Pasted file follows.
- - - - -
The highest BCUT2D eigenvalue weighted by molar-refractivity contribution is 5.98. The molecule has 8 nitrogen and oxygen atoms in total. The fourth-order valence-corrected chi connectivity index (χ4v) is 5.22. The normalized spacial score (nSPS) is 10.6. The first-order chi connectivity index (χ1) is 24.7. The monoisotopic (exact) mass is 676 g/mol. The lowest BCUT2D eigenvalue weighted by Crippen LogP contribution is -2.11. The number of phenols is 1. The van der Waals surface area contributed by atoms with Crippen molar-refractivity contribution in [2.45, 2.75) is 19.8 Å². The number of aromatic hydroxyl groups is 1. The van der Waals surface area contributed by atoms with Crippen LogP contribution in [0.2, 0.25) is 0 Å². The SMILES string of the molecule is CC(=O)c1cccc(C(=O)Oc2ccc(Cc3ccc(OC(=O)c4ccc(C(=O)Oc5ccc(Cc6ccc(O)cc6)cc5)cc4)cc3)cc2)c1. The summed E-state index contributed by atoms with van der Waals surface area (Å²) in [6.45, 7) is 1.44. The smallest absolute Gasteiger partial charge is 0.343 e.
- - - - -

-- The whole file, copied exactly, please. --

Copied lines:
The highest BCUT2D eigenvalue weighted by molar-refractivity contribution is 5.98. The molecule has 8 nitrogen and oxygen atoms in total. The fourth-order valence-corrected chi connectivity index (χ4v) is 5.22. The normalized spacial score (nSPS) is 10.6. The first-order chi connectivity index (χ1) is 24.7. The monoisotopic (exact) mass is 676 g/mol. The lowest BCUT2D eigenvalue weighted by Crippen LogP contribution is -2.11. The number of phenols is 1. The van der Waals surface area contributed by atoms with Crippen molar-refractivity contribution in [2.45, 2.75) is 19.8 Å². The number of aromatic hydroxyl groups is 1. The van der Waals surface area contributed by atoms with Crippen LogP contribution in [0.2, 0.25) is 0 Å². The SMILES string of the molecule is CC(=O)c1cccc(C(=O)Oc2ccc(Cc3ccc(OC(=O)c4ccc(C(=O)Oc5ccc(Cc6ccc(O)cc6)cc5)cc4)cc3)cc2)c1. The summed E-state index contributed by atoms with van der Waals surface area (Å²) in [6.45, 7) is 1.44. The smallest absolute Gasteiger partial charge is 0.343 e.